Crowdsourcing threatened and endangered species listings turns out to be more efficient than relying solely on the US Fish and Wildlife Service, the agency that oversees the Endangered Species Act.
Citizen scientists, nature lovers and non-governmental researchers can petition for a species’ listing as threatened or endangered. While the US FWS is only one agency with finite resources, citizens bring a diverse array of knowledge and viewpoints to the conservation front.
To figure out that citizens out-perform the government on this task, biologist Berry Brosi from Emory University and Eric Biber, an environmental law professor from the University of California, Berkeley, built a database of over 900 “threatened” and “endangered” species listings since 1986, and sorted them according to whether citizens or the US FWS proposed them. Their results showed that citizens are more likely to raise awareness about species whose habitats conflict with development projects, but that those species are often the significantly more threatened ones, too.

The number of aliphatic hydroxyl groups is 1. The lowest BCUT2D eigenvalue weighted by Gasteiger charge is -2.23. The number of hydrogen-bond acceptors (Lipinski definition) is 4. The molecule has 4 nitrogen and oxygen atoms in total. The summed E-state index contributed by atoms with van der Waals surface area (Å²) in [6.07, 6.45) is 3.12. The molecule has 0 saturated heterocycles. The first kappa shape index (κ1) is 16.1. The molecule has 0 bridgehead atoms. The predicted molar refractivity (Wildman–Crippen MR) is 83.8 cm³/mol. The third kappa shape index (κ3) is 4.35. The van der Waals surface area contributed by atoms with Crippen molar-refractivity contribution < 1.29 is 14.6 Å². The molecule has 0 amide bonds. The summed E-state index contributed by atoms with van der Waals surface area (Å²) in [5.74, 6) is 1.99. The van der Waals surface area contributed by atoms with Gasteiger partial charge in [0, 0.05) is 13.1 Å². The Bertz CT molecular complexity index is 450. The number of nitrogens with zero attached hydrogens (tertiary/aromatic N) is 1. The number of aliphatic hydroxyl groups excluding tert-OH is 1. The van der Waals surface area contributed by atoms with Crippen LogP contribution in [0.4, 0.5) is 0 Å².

“The overriding message is that citizen involvement really does work in combination with the oversight of the FWS,” Brosi says. “It’s a two-step system of checks and balances that is important to maintain.”
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